"confuse as to direction," 1650s, from French désorienter "to cause to lose one's bearings," literally "to turn from the east," from dés- (see dis-) + orienter (see orient (v.)). Related: Disoriented; disorienting.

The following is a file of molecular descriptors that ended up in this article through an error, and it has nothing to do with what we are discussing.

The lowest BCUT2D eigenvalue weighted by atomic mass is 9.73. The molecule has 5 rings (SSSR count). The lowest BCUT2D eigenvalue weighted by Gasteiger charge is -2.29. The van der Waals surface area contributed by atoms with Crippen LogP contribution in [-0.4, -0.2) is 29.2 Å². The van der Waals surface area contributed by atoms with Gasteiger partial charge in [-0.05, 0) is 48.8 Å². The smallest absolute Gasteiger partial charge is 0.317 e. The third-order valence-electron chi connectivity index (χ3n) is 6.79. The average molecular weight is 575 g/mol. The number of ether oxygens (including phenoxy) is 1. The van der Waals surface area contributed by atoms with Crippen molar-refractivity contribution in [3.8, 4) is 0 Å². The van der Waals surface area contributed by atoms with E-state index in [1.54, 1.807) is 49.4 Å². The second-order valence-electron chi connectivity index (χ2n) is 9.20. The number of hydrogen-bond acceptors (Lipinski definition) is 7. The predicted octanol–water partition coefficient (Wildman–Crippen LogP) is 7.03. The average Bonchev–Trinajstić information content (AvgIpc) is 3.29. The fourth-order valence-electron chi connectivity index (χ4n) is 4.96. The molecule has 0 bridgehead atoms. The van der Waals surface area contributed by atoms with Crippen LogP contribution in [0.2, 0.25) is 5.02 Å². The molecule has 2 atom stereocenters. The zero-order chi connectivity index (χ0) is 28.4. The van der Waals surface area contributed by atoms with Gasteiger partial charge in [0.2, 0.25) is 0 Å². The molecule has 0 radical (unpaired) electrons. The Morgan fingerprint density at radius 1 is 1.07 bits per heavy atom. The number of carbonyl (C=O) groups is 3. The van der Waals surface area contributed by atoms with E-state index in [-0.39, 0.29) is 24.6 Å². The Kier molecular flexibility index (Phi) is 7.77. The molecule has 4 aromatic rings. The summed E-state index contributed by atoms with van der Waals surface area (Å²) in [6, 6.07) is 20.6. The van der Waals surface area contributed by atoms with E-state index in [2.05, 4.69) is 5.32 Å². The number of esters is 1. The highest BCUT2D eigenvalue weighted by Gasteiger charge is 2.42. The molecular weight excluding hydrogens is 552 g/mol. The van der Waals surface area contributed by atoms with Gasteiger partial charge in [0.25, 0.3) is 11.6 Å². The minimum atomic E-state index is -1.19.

At the end of this labyrinth, when he had little guess where he had been conducted, and was, according to the French phrase, totally desorienté, (etc.). [Scott, "Redgauntlet," 1824]
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